News

  • Scott Enderle working with an undergradute

    Jonathan Scott Enderle, 1979-2021

    The Price Lab and the wider DH community at Penn are mourning the death of our dear friend and invaluable colleague, Scott Enderle.

    The Price Lab and the wider DH community at Penn are mourning the death of our dear friend and invaluable colleague, Scott Enderle. Scott was the lead programmer and project manager at the Price Lab since 2015. But his connections and friendships on our campus date back much further. He came to Penn as a graduate student in the English department in 2004, after receiving his bachelor’s degree at Texas A&M. Under the direction of Michael Gamer, he wrote a dissertation on the rise of the novel, the emergence of copyright law, and debates over the origin and communication of ideas in 18th century Britain. He received his Ph.D. in 2011, leaving Penn to accept a position as assistant professor of English at Skidmore College, but returned four years later as our Digital Humanities Specialist, a newly created position in the Library and the Price Lab, funded by the Mellon Foundation.  

    As the University’s first DH Specialist, Scott played a major role in shaping both the research program and the curriculum in digital humanities at Penn. His depth of historical knowledge, evident in publications such as his 2016 essay on copyright law in PMLA, made him an important resource for scholars in the History of Material Texts group and the English department as well as in the Price Lab. Some of the research projects he developed include the English Playbills project with Michael Gamer, the Star Wars Fan Engagement Meter with Peter Decherney and James Fiumara, the Shakespeare Census with Zachary Lesser,  and the Mining Goodreads project with Jim English. But he had a guiding hand in nearly every DH project that focused on the history of the book or involved techniques of text mining, machine learning, or data visualization.  

    Scott made a point of including undergraduate students on all his project teams, helping them to become confident practitioners of data-driven humanities research. Over the years, he mentored dozens of students in addition to the many he taught in classrooms. As the English department’s Lecturer in Digital Humanities, he developed the University’s introductory course in programming for the humanities, and was one of the principal architects of the DH Minor program in the College of Arts and Sciences. His ability to explain complex matters of quantitative analysis and visualization to humanists was a boon to his faculty collaborators as well as his students. At team meetings in the Price Lab, he was often drawing on the white board with a marker pen, miraculously bringing clarity and simplicity to the most difficult concepts. Indeed, Scott was the great teacher to all of us at the Price Lab: unfailingly patient, empathetic, gentle, and good-humored. What we learned from him will continue to guide much of what we do for years to come. We count ourselves immeasurably fortunate to have been his colleagues.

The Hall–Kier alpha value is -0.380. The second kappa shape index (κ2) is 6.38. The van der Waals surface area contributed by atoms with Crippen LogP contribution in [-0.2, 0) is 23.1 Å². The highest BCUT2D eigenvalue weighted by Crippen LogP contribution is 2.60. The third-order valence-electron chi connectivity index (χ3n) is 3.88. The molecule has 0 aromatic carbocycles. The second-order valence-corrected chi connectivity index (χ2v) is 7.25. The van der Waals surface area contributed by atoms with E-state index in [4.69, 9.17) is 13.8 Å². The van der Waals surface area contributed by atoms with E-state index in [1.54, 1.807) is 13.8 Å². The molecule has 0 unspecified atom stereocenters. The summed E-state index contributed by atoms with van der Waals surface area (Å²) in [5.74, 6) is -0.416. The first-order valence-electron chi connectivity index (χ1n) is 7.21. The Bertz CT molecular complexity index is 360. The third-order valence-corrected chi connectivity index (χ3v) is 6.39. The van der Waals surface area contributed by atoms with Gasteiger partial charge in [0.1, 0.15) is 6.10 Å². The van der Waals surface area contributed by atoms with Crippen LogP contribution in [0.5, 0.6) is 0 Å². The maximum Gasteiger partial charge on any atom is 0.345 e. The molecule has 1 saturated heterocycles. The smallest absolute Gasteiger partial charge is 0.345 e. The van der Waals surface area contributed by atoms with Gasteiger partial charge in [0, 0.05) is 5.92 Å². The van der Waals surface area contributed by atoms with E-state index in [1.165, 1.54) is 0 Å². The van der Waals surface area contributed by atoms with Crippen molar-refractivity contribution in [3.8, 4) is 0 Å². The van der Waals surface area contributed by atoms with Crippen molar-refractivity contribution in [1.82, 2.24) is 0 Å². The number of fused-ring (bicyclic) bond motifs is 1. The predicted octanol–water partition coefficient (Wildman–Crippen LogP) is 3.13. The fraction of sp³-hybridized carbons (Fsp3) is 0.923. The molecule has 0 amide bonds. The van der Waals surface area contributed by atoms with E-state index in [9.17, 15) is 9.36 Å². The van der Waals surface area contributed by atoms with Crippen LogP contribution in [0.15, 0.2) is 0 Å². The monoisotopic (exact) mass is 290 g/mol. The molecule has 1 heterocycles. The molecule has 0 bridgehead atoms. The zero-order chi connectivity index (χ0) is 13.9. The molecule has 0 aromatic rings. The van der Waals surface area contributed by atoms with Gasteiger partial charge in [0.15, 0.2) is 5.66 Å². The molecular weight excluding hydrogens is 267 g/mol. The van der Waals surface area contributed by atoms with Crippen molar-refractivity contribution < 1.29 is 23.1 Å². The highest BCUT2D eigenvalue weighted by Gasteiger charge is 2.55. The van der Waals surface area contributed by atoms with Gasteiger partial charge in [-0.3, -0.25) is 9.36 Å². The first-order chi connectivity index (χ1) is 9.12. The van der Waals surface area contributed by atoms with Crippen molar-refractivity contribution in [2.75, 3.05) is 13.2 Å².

• Image of Marisa Parham

    Dream Lab Keynote: Marisa Parham

    Dream Lab 2021 is very excited to announce that Marisa Parham will deliver the Opening Keynote Address via Zoom on Monday, June 14 at 5pm.

    Dream Lab 2021 is very excited to announce that Marisa Parham will deliver the Opening Keynote Address via Zoom on Monday, June 14 at 5pm.

    This lecture will offer examples for what might be made possible at the intersection between Black expressive traditions, digital humanities, and electronic literature, with an eye to describing the chain of interactions that link theory to practice.

    Attendance is free but registration is required: https://www.eventbrite.com/e/dream-lab-keynote-marisa-parham-tickets-158...

    Zoom address will be provide upon registration.

    About Professor Parham:

    Marisa Parham is Visiting Professor of English at the University of Maryland, where she serves as director for the African American Digital Humanities initiative (AADHUM), and is the associate director for the Maryland Institute for Technology in the Humanities (MITH). She also co-directs the Immersive Realities Lab for the Humanities, which is an independent workgroup for digital and experimental humanities (irLhumanities).

    Parham’s current teaching and research projects focus on texts and technologies that problematize assumptions about time, space, and bodily materiality. She is particularly interested in how such terms share a history of increasing complexity in literary and cultural texts produced by African Americans, and how they also offer ways of thinking about intersectional approaches to digital humanities and technology studies. Recently published examples of this work include “Sample | Signal | Strobe: Haunting, Social Media, and Black Digitality,” and the interactive longform scholarly essays .break .dance, and Breaking, dancing, making in the machine. She is currently developing Black Haints in the Anthropocene, a book-length interactive project that focuses on memory, haunting, digitality, and Black environmental experience.